Bottled water is a massive industry, providing clean drinking water to the population. In areas such as the Western Cape, bottled water is now the main source of drinkable water for many citizens in the water-scarce province. Therefore, it is vital that the producers of bottled water adhere to quality standards and legislation.
Strict laws and global benchmarks are put in place to ensure that the quality of the water we consume is adequate. But not all producers observe these laws and standards and can pose a health risk to society.
“There are companies producing what they claim is bottled water or bottled water alternatives, but [fall] well-short of complying with local legislation and standards,” says South African National Bottled Water Association (SANBWA) CEO Charlotte Metcalf.
Bottled water regulations
Bottled water constitutes a food product and is therefore regulated by the Department of Health. Drinking (tap) water, on the other hand, only needs to comply with public water supply standards and regulations.
There are three types of bottled water; those that are bottled from natural sources such as springs, water defined by origin, and treated or prepared water. These types of water need to meet hygiene standards, microbiological legislation, treatment labelling standards and chemical regulations.
“Waters that do not comply with these regulations should not compare themselves to those waters that do,” says Metcalf. If water is refilled in the consumer’s bottle, it is classified as drinking water and does not have to adhere to the strict standards that govern bottled water.
However, water that is bottled in a restaurant or store and is branded under the establishment’s name does need to conform to bottled water laws and standards. “This is, however, mostly impractical as it is difficult to impossible to maintain a hygienic food production facility with adequate hygienic design, processing and testing protocols in such an environment,” says Metcalf.
Producers of bottled water are not always cautious
Further issues arise in the producers’ management of their production facilities. Water filters should be changed often but some producers leave this as long as possible to save costs. “Then, because these systems do not operate in a clean-room environment, secondary contamination from air and poorly sterilised containers and handling is a given,” she argues.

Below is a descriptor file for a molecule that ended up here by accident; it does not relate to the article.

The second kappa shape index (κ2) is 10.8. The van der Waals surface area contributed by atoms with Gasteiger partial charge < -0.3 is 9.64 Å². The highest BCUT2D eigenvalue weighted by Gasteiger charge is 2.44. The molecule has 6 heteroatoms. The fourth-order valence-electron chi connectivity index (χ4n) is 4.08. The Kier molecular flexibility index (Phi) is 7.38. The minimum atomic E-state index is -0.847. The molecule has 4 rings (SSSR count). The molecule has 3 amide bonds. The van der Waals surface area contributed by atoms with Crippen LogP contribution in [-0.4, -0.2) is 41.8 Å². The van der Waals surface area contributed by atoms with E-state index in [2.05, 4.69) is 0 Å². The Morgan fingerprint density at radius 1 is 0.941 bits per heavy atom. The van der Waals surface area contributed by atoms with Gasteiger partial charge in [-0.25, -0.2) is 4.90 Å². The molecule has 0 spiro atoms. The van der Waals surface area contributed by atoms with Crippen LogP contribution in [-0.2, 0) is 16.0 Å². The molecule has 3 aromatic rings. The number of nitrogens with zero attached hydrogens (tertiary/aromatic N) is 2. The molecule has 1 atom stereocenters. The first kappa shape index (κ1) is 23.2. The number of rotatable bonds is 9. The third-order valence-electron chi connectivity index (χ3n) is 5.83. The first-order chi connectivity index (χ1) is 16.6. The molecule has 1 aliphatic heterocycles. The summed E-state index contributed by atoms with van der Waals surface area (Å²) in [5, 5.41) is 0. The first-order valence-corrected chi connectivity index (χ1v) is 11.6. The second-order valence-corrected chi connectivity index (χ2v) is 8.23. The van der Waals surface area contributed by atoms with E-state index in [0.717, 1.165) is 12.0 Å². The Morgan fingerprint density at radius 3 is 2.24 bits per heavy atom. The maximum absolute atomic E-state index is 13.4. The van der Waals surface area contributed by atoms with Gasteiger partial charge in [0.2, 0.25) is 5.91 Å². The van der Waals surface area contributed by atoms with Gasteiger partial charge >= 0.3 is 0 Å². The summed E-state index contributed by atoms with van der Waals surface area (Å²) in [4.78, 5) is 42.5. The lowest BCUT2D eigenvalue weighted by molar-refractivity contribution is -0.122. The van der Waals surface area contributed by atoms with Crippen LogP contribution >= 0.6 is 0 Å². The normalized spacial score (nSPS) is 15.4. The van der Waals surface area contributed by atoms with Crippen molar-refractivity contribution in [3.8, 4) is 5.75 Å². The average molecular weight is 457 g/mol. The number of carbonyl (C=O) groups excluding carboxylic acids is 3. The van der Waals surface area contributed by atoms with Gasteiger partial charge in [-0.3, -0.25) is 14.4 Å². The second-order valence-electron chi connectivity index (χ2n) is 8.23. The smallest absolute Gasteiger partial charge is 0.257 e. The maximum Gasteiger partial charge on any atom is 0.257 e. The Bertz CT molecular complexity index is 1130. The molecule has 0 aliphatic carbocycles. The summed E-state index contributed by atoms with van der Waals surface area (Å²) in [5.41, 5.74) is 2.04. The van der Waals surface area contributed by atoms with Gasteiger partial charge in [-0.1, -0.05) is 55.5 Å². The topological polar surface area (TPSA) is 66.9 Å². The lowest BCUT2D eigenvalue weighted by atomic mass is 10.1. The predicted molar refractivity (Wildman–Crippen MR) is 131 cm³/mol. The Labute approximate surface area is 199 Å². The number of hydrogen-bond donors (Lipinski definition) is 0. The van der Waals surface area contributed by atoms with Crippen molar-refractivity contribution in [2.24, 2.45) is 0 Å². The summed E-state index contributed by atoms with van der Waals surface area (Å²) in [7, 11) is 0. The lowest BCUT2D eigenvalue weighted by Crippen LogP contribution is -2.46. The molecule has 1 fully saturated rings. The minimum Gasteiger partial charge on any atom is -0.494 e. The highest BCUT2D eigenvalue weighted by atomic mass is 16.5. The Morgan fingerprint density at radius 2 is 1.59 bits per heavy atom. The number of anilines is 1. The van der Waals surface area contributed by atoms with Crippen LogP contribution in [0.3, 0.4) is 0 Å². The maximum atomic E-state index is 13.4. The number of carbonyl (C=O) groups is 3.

“Some systems mostly claim to remove chlorine,” she says, adding that the water, therefore, has no defence against the growth of bacteria in the bottle after filling. Chlorine is a good chemical to kill bacteria in small quantities, and if filters remove chlorine, the existing bacteria in the empty bottles can grow rapidly once it is filled.
Simply removing microorganisms and bacteria using chlorine is not enough. South African law states that the shelf-life of bottled water needs to be printed on the bottle in the form of an expiration date. Many retailers producing their own bottled water do not print this information on their bottles.
Metcalf states that consumers can contribute to the accountability of bottled water producers by questioning the claims made by cheap products. These low-cost companies often don’t perform environmental surveys and source sustainability reports, as well as maintaining highly-sterilised facilities.
“If the product is cheap, chances are that the source is not what it claims to be or the production facilities are not what the should be,” says Metcalf. Consumers should research some bottled water facilities to see which ones look like they may ignore local standards and cleanliness guidelines.
Averda is a leading waste management provider with over 50 years of experience across three continents. Through growth, transformation and engagement, we strive to find new ways of managing waste while protecting the community and environment.
By pairing international expertise with local insights, we have secured our position as one of South Africa’s most respected providers of waste management and industrial cleaning services. We also operate in the recycling, infrastructure inspection, hydro-demolition, high-pressure water jetting and catalyst handling industries.
Follow us Facebook, Twitter and LinkedIn for the best tips on recycling and the latest industry news. See our Instagram and YouTube channels for more insights into environmental affairs and our work with local communities.